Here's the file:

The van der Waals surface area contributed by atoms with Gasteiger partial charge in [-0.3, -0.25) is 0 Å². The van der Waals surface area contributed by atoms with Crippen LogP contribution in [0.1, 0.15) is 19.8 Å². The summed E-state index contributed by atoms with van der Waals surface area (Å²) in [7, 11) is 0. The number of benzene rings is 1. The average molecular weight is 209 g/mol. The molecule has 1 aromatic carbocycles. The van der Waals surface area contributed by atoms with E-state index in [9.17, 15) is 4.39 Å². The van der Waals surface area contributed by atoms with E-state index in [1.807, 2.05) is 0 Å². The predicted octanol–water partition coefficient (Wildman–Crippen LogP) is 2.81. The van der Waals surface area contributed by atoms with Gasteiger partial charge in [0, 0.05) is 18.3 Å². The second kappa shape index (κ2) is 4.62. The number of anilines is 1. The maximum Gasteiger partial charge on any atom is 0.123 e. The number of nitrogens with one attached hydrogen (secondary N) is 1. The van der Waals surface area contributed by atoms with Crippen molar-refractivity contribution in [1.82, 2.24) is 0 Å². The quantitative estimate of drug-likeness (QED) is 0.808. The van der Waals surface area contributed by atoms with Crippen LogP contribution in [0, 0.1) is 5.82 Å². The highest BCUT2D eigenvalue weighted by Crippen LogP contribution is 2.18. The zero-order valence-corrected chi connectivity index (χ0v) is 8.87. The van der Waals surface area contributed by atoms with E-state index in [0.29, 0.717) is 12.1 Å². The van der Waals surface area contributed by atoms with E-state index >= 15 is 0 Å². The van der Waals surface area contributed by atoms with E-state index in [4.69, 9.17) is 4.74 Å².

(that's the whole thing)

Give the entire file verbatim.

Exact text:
The van der Waals surface area contributed by atoms with Gasteiger partial charge in [-0.3, -0.25) is 0 Å². The van der Waals surface area contributed by atoms with Crippen LogP contribution in [0.1, 0.15) is 19.8 Å². The summed E-state index contributed by atoms with van der Waals surface area (Å²) in [7, 11) is 0. The number of benzene rings is 1. The average molecular weight is 209 g/mol. The molecule has 1 aromatic carbocycles. The van der Waals surface area contributed by atoms with E-state index in [9.17, 15) is 4.39 Å². The van der Waals surface area contributed by atoms with E-state index in [1.807, 2.05) is 0 Å². The predicted octanol–water partition coefficient (Wildman–Crippen LogP) is 2.81. The van der Waals surface area contributed by atoms with Gasteiger partial charge in [0, 0.05) is 18.3 Å². The second kappa shape index (κ2) is 4.62. The number of anilines is 1. The maximum Gasteiger partial charge on any atom is 0.123 e. The number of nitrogens with one attached hydrogen (secondary N) is 1. The van der Waals surface area contributed by atoms with Crippen molar-refractivity contribution in [1.82, 2.24) is 0 Å². The quantitative estimate of drug-likeness (QED) is 0.808. The van der Waals surface area contributed by atoms with Crippen LogP contribution in [0, 0.1) is 5.82 Å². The highest BCUT2D eigenvalue weighted by Crippen LogP contribution is 2.18. The zero-order valence-corrected chi connectivity index (χ0v) is 8.87. The van der Waals surface area contributed by atoms with E-state index in [0.29, 0.717) is 12.1 Å². The van der Waals surface area contributed by atoms with E-state index >= 15 is 0 Å². The van der Waals surface area contributed by atoms with E-state index in [4.69, 9.17) is 4.74 Å².